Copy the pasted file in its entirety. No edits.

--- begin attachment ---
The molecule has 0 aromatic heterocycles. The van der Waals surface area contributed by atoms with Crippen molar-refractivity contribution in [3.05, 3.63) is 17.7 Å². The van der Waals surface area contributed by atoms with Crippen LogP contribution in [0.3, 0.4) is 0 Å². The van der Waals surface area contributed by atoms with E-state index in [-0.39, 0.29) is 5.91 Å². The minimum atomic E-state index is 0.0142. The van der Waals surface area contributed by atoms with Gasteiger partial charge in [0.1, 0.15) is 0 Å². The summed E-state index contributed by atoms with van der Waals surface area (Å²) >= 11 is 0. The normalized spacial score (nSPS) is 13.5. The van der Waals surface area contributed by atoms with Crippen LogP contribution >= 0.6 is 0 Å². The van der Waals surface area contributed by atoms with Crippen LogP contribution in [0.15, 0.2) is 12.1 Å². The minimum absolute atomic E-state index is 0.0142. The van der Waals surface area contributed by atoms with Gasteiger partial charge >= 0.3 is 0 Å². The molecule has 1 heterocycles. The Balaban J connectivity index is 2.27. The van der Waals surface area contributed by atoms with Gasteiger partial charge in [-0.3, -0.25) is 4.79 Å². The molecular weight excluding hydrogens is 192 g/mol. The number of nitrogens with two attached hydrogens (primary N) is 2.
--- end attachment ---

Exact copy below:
The molecule has 0 aromatic heterocycles. The van der Waals surface area contributed by atoms with Crippen molar-refractivity contribution in [3.05, 3.63) is 17.7 Å². The van der Waals surface area contributed by atoms with Crippen LogP contribution in [0.3, 0.4) is 0 Å². The van der Waals surface area contributed by atoms with E-state index in [-0.39, 0.29) is 5.91 Å². The minimum atomic E-state index is 0.0142. The van der Waals surface area contributed by atoms with Gasteiger partial charge in [0.1, 0.15) is 0 Å². The summed E-state index contributed by atoms with van der Waals surface area (Å²) >= 11 is 0. The normalized spacial score (nSPS) is 13.5. The van der Waals surface area contributed by atoms with Crippen LogP contribution >= 0.6 is 0 Å². The van der Waals surface area contributed by atoms with Crippen LogP contribution in [0.15, 0.2) is 12.1 Å². The minimum absolute atomic E-state index is 0.0142. The van der Waals surface area contributed by atoms with Gasteiger partial charge >= 0.3 is 0 Å². The molecule has 1 heterocycles. The Balaban J connectivity index is 2.27. The van der Waals surface area contributed by atoms with Gasteiger partial charge in [-0.3, -0.25) is 4.79 Å². The molecular weight excluding hydrogens is 192 g/mol. The number of nitrogens with two attached hydrogens (primary N) is 2.